Robert Tiemstra ’16 / Emertainment Monthly Staff Writer
Episode names in television can be a mixed bag. Some shows, such as Breaking Bad, employ their titles exclusively to the thematic motif behind each given chapter. Some, like Netflix’s House of Cards, ignore all pretense of serialization and give purely functional titles (How many of you can really remember what the arc of “Chapter 16” was?). And then there are instances like Gotham—where an episode title may seem cut and dry, but in the end makes very little sense.
Season one, episode two of Gotham is entitled “Selina Kyle,” and yet stubbornly refuses to have the titular adolescent cat-burglar (kitten-burglar?) or any other character for that matter, take center stage. If there is any problem with Gotham this early on, it is that it may be too sprawling for its own good. By the time this episode cuts to black over Gordon’s stunned face, the audience is left with a pile of subplots that have little or no thematic relation to each other at all. The A-plot serves one purpose and one purpose alone: get Selina Kyle (Camren Bicondova) and James Gordon (Ben McKenzie) into the same room together.
The plot itself comes across as something of a mixed bag. Creator and episode writer Bruno Heller wisely pushes the Wayne family murder aside for the bulk of the episode, leaving James Gordon and his merry band of cartoonishly corrupt cops to confront a different kind of case: child-abduction. The situation opens in a fairly contrived fashion, with two associates of “The Dollmaker” (a name that’ll ring many bells to comic book fans) showing up to ambush some clueless young adults in an alleyway with the world’s most effective sedative. The case barrels forward in typical CSI manner, alternating between interviews, shouting matches, and gunfights with admirable, if unremarkable, confidence.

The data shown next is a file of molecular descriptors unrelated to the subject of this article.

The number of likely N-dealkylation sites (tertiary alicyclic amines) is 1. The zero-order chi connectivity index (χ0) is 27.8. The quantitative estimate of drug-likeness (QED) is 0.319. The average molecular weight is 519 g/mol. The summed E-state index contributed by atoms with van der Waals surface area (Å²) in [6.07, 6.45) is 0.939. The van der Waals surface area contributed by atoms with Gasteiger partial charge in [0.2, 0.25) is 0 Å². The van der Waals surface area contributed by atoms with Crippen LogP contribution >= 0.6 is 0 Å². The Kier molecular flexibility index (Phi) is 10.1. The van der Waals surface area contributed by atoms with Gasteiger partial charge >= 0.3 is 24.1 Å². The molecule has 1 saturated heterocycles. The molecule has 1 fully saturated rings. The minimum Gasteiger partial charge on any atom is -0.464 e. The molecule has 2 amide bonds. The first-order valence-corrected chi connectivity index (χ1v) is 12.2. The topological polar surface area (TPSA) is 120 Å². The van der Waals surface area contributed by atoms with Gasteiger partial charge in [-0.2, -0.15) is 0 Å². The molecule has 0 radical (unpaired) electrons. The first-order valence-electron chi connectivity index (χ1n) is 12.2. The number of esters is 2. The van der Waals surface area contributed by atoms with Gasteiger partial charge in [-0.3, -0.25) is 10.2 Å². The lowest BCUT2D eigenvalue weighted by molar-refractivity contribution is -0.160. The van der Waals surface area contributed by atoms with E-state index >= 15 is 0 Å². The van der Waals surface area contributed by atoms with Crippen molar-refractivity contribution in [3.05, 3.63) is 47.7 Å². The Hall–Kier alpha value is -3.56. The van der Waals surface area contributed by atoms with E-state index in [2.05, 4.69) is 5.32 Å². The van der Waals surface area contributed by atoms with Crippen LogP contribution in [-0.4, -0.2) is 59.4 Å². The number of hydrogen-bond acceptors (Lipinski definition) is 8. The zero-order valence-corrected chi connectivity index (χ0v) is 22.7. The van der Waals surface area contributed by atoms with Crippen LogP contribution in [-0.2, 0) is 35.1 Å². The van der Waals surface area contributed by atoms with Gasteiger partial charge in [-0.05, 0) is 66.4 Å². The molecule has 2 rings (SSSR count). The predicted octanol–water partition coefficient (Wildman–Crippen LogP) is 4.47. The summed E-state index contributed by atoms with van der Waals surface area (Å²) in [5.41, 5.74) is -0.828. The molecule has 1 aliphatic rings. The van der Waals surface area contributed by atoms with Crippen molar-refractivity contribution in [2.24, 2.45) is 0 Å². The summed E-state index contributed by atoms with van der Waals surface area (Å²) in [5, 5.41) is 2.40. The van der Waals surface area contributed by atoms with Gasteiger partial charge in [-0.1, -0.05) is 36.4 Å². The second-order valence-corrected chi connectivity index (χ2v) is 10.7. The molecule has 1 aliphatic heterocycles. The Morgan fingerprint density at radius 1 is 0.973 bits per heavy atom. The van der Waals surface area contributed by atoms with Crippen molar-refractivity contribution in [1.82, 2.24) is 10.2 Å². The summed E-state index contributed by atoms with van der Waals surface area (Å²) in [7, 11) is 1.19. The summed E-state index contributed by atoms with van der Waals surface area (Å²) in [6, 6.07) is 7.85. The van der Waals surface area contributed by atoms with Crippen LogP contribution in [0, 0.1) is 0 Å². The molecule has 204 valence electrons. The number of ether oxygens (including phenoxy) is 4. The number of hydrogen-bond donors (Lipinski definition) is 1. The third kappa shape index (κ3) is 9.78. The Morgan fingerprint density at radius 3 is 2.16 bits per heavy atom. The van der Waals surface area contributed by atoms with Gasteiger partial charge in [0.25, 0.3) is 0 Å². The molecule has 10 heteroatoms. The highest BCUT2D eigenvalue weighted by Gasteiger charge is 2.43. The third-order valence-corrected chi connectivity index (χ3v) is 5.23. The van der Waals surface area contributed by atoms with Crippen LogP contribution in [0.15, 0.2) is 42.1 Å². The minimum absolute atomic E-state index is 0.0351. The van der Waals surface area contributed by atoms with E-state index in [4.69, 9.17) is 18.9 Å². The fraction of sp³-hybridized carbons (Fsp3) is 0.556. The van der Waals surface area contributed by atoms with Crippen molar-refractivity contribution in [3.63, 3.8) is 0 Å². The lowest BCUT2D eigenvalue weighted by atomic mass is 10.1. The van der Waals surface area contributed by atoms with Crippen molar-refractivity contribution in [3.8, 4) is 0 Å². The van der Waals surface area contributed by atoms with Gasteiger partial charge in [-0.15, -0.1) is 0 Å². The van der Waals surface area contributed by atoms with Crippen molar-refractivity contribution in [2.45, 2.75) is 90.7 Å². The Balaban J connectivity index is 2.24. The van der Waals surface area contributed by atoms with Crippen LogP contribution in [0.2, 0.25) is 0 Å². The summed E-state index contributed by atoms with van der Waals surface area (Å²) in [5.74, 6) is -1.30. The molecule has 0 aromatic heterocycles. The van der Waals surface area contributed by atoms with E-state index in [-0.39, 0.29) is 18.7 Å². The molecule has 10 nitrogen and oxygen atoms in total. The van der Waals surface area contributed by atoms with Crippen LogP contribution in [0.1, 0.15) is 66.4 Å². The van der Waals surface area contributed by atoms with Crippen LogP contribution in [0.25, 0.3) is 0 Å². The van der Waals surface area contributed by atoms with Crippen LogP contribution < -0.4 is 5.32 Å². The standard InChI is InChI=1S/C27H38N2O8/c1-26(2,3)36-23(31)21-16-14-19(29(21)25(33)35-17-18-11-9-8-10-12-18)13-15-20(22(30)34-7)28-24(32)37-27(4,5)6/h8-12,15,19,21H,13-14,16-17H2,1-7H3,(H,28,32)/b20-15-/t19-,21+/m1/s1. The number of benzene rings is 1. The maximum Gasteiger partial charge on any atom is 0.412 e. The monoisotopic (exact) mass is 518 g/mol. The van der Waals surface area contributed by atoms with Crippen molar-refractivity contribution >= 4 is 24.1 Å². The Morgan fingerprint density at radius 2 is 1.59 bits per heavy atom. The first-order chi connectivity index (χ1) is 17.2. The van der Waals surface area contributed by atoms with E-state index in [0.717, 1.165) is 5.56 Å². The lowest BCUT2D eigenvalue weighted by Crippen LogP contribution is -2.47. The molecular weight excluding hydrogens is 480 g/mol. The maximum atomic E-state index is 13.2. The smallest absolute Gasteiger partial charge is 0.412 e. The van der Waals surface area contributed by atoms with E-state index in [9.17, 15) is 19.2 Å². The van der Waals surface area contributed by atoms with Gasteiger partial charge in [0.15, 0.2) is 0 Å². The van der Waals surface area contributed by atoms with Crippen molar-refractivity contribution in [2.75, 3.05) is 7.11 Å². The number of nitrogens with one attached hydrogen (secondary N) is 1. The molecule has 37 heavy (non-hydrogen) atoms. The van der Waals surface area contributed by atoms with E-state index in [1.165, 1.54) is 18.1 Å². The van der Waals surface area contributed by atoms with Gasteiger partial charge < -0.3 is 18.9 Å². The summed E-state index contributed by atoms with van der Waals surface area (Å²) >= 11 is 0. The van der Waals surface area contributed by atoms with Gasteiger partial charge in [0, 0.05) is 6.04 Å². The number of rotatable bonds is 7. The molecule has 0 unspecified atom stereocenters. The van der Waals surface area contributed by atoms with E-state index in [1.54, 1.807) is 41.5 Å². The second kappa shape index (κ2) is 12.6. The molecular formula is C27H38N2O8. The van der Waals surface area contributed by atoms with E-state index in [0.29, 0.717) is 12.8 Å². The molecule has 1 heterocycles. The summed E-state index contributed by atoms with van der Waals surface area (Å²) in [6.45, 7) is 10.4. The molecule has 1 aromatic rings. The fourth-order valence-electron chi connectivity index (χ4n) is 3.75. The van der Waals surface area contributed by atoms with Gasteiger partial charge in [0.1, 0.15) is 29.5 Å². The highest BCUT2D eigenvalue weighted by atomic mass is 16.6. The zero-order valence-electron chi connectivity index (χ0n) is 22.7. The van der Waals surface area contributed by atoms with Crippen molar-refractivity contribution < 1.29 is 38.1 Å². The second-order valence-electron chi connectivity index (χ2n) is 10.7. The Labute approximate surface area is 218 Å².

As with the pilot, this episode succeeds when the emphasis is on atmosphere and tone, rather than something so mundane as a plot. McKenzie, after the events of the pilot, has a much meatier role to play this time around, which brings him a step or two closer to being a memorable interpretation of the character. Robin Lord Taylor continues to imbue his Penguin with a fittingly awkward sense of menace, making a handful of peripheral scenes impressively visceral. Bicondova fits the role of Cat to a tee (although her clunky name dropping is more cringe-worthy than even the Penguin’s).
The two performers that feel out of place in this hour are Jada Pinkett Smith and David Mazouz. Bruce Wayne makes a prominent appearance in this episode, but it feels rather forced compared to the rest of the urban noir setting. The choice to make him confront the injustices of Gotham with his resources rather than violence is an inspired one, but the character himself still feels largely pointless compared to the rest. Pinkett Smith is given very little to do besides chew the scenery, and while it is clear she is giving her all to the performance, there is nothing new in Heller’s script for her. And while Heller and the rest of the writing staff may still be insistent on making this a gritty drama, many of the actors, such as Jada Pinkett Smith, are making leaps and bounds into the world of high camp.
Many TV shows experience something of a slump going into their second episode, and Gotham is no exception. While still maintaining the incredible visual flair and much of the promising themes from the pilot, the unfocused and didactic “Selina Kyle,” like its own misfire of an ending, is not about to blow anyone out of the water.
Episode Grade: B-